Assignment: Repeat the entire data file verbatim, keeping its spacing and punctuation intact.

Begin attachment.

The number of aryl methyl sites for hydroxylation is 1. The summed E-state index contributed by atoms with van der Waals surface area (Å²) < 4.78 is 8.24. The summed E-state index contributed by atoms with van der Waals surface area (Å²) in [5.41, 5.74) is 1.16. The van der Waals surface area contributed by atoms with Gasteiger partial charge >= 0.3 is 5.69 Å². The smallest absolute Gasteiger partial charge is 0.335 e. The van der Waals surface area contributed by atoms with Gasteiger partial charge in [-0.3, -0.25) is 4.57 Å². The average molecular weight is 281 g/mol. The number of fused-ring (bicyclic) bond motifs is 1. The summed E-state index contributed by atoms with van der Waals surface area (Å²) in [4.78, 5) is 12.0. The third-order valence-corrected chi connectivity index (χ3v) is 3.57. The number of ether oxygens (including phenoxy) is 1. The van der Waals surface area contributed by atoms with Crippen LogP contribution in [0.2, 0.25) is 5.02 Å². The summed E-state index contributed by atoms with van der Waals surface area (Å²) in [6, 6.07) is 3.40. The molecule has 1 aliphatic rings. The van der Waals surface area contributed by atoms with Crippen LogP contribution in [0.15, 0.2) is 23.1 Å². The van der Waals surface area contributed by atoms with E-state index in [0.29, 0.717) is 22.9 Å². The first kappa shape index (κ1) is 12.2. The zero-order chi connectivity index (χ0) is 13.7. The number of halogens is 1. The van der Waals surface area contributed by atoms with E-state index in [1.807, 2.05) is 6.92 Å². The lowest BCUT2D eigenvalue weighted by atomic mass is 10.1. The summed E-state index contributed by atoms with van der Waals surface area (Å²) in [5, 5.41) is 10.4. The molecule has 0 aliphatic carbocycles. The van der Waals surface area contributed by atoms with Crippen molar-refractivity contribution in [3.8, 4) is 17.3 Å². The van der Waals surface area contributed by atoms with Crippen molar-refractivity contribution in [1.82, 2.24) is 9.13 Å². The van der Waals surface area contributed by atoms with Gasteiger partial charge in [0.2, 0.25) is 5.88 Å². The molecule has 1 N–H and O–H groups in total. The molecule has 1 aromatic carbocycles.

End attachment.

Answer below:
The number of aryl methyl sites for hydroxylation is 1. The summed E-state index contributed by atoms with van der Waals surface area (Å²) < 4.78 is 8.24. The summed E-state index contributed by atoms with van der Waals surface area (Å²) in [5.41, 5.74) is 1.16. The van der Waals surface area contributed by atoms with Gasteiger partial charge >= 0.3 is 5.69 Å². The smallest absolute Gasteiger partial charge is 0.335 e. The van der Waals surface area contributed by atoms with Gasteiger partial charge in [-0.3, -0.25) is 4.57 Å². The average molecular weight is 281 g/mol. The number of fused-ring (bicyclic) bond motifs is 1. The summed E-state index contributed by atoms with van der Waals surface area (Å²) in [4.78, 5) is 12.0. The third-order valence-corrected chi connectivity index (χ3v) is 3.57. The number of ether oxygens (including phenoxy) is 1. The van der Waals surface area contributed by atoms with Crippen LogP contribution in [0.2, 0.25) is 5.02 Å². The summed E-state index contributed by atoms with van der Waals surface area (Å²) in [6, 6.07) is 3.40. The molecule has 1 aliphatic rings. The van der Waals surface area contributed by atoms with Crippen LogP contribution in [0.15, 0.2) is 23.1 Å². The van der Waals surface area contributed by atoms with E-state index in [0.29, 0.717) is 22.9 Å². The first kappa shape index (κ1) is 12.2. The zero-order chi connectivity index (χ0) is 13.7. The number of halogens is 1. The van der Waals surface area contributed by atoms with E-state index in [1.807, 2.05) is 6.92 Å². The lowest BCUT2D eigenvalue weighted by atomic mass is 10.1. The summed E-state index contributed by atoms with van der Waals surface area (Å²) in [5, 5.41) is 10.4. The molecule has 0 aliphatic carbocycles. The van der Waals surface area contributed by atoms with Crippen molar-refractivity contribution in [3.8, 4) is 17.3 Å². The van der Waals surface area contributed by atoms with Crippen molar-refractivity contribution in [1.82, 2.24) is 9.13 Å². The van der Waals surface area contributed by atoms with Gasteiger partial charge in [0.2, 0.25) is 5.88 Å². The molecule has 1 N–H and O–H groups in total. The molecule has 1 aromatic carbocycles.